Humanure in Haiti and in your locale: (The Indigenous Knowledge Series)

treesThis article is in reference and testimonial toward a Heroic woman’s success in Haiti and its relevance elsewhere: (See the Tedx:  )

A potentially-fictional story for consideration 😉

Local Testimonial:

This heroic woman is describing a system exactly like the system our local DEQ refused to consider in 2011 called locally “the bucket potty”. It was the non-mixing of liquid and solid with immediate cover with Asplundh chips on the non-liquid side. There was no smell. There were no flies. The solids were composted and the liquids fertilized high bench depleted fir forests. The people in question were told to dig a pit latrine. A pit latrine would have contaminated ground water so after digging, they opted not to complete it. After several go-arounds the strategic dig and direct deposit method was implemented with an understanding that the “bucket potty” would be relevant to lower funded households in the future. This was the strategy to avoid the infamous “chem-toilet” and to get the nutrition instead to where it never becomes waste in the first place, but rather stays a valued resource.

Washwater sidenote:

Household sinks produce one of three classifications of products: 1 & 2 greywater and blackwater termed black or grey according to the presence of certain food wastes, or 3. compost tea designated when the washing and running of the water is primarily to produce a nutrient rich solution for growing plants and secondarily to wash up. Anyone who farms can produce compost tea and at the same time why not get the double benefit of washing clothes, hands, food, or self 😉 Conversely, you can produce waste and then have to handle it as such from that point on. Oregon did pass a greywater re-use law, but it has several hurdles that make it overly cumbersome in many situations. For that reason it is often better to start with a product production system and use it to accomplish the washing needs as a secondary deliverable. Legalese you know…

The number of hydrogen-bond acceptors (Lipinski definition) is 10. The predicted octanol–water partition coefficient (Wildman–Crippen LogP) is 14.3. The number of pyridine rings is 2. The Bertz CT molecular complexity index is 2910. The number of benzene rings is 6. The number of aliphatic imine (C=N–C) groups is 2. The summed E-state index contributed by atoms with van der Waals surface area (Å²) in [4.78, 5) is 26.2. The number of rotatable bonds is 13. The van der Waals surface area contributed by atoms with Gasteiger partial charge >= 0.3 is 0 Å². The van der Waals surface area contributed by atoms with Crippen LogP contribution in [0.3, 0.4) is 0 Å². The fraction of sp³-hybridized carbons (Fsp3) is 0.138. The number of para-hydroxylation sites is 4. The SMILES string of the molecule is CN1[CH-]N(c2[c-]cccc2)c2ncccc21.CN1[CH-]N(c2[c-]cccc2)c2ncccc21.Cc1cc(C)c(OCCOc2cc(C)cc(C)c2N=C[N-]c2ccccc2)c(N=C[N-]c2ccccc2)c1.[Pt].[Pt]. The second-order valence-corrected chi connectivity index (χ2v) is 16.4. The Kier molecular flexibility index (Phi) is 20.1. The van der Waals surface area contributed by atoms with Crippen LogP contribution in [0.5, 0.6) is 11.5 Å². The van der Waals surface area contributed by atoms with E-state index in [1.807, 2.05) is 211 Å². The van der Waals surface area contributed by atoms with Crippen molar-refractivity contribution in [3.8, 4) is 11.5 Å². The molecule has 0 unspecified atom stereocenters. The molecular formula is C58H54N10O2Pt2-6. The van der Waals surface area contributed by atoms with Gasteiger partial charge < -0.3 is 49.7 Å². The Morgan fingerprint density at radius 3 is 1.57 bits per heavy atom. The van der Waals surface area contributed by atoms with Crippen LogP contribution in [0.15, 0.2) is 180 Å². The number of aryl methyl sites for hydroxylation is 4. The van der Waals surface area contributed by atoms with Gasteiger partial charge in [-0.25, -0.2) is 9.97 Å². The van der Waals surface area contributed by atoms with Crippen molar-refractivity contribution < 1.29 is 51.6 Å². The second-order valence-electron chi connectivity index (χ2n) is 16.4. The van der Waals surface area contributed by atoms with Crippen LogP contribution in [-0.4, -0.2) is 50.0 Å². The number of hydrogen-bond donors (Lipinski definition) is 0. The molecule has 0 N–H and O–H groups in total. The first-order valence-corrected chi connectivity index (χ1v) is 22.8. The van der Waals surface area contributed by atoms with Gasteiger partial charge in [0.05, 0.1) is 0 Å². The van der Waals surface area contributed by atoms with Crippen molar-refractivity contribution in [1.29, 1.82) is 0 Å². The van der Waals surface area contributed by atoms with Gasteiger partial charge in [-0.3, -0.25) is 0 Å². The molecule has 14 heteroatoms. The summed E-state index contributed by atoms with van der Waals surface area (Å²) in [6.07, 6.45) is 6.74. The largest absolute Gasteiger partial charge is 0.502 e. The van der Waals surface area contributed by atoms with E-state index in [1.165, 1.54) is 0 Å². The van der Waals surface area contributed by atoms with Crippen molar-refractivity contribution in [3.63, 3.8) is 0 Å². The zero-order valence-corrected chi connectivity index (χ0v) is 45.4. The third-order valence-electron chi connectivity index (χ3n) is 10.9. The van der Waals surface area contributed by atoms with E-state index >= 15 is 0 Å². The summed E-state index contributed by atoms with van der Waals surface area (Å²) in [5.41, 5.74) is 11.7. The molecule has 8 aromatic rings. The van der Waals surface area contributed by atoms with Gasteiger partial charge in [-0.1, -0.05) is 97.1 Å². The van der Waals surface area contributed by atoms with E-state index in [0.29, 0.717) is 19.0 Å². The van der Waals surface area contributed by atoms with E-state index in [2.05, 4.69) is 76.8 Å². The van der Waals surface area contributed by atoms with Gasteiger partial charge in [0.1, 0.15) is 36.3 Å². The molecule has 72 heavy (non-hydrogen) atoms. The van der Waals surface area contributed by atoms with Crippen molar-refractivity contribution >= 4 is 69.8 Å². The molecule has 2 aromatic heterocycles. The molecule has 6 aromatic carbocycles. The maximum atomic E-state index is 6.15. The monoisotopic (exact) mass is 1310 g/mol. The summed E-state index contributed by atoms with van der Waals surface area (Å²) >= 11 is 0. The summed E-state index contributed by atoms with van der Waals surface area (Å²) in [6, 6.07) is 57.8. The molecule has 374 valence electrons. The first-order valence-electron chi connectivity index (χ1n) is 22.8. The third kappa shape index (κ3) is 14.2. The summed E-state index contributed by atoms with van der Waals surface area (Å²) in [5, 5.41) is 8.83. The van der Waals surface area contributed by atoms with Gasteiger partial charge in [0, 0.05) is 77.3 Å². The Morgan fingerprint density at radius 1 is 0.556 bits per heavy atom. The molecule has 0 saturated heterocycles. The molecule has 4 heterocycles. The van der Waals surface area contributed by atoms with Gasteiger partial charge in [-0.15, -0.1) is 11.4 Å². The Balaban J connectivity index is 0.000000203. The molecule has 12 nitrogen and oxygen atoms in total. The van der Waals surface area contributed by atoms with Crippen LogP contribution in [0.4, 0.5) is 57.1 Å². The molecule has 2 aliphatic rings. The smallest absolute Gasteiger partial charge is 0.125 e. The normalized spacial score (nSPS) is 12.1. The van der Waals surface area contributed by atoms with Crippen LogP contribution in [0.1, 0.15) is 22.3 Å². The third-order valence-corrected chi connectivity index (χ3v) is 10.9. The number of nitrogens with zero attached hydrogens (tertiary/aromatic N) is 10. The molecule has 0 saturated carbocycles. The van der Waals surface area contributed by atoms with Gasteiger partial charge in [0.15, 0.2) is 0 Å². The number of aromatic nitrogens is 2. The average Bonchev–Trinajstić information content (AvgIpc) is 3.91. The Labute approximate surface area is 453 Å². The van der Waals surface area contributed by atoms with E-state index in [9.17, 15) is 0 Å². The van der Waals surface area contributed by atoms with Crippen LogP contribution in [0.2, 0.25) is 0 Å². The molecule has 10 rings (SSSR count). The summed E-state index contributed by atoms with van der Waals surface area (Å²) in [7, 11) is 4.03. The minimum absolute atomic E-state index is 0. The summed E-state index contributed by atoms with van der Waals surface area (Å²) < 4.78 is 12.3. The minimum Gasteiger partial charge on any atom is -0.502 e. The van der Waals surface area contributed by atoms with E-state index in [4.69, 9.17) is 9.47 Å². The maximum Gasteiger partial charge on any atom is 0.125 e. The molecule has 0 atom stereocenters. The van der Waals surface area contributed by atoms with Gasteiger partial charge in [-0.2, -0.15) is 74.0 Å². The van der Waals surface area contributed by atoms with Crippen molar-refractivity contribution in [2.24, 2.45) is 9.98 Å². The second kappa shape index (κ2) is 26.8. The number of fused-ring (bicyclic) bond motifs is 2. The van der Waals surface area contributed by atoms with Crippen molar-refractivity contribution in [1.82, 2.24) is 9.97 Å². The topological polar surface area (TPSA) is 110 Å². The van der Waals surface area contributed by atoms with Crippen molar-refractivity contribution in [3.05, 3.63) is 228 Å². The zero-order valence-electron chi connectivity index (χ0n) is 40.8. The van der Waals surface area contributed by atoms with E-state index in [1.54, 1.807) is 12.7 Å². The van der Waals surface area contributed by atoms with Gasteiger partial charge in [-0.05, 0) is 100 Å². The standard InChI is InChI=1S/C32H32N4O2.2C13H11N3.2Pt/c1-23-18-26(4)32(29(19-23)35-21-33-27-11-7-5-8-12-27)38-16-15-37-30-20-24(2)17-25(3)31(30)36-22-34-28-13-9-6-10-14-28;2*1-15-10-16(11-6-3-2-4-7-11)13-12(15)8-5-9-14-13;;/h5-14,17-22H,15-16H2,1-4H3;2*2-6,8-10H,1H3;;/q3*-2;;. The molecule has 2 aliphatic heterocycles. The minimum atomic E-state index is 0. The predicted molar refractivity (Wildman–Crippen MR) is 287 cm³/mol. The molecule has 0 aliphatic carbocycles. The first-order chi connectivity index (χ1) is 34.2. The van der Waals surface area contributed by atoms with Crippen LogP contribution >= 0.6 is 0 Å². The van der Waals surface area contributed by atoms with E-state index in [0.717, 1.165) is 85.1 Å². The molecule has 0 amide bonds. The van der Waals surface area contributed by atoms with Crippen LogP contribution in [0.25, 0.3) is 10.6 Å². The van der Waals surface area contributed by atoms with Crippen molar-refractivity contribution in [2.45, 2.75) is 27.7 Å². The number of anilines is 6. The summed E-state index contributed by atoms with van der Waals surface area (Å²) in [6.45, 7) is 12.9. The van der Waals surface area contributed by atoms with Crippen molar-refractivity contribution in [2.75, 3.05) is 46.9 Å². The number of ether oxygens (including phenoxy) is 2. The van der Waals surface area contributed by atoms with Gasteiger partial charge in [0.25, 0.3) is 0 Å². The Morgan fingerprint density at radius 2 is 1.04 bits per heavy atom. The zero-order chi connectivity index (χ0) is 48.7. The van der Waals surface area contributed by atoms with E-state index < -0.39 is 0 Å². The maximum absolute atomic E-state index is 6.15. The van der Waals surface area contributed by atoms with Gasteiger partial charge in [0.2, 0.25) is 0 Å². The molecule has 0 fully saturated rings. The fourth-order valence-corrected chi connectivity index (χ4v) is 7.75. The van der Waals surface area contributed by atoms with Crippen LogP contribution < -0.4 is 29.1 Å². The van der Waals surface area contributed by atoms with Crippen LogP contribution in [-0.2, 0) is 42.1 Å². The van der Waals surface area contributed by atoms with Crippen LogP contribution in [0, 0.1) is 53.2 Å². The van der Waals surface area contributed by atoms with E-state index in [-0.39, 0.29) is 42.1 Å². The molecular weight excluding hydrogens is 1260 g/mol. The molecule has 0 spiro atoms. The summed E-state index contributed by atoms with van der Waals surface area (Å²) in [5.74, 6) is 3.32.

Back to humanure:

In Haiti, under a severe situation, the quicker and shorter cycle direct to food production is implemented while in more rural and specious situations near depleted forests a longer cycle can be chosen. Solid waste can be composted not for a year as with food production, but for 3 months with biochar and hogfuel chips before strategic forest deposition. The liquid fraction which is high in Nitrogen can be used to directly fertilize Douglass fir trees for timber production as long as it is spread around the base and root line and not repeated on any individual tree in the same year. The high nitrogen has direct benefit to the tree production and the symbiotic fungal connections but is less helpful to the random forest floor where it can cause more rapid organic matter degradation (short term gain, long term depletion).

Whether it is for timber production or diverse forest re-establishment, the cycling of nutrients from humanure back to the mountain forests surrounding communities keeps the nutrition in the local system for greater and healthier biology and increasingly diverse ecosystems. Water ways including any gullies, valleys, or the tiniest seasonal streams are as we know a cultural taboo, as are the slopes leading down to them.

This has been a potentially-fictional futuristic account of how things might be in a more perfect and equitable world 😉

clatsk from mt


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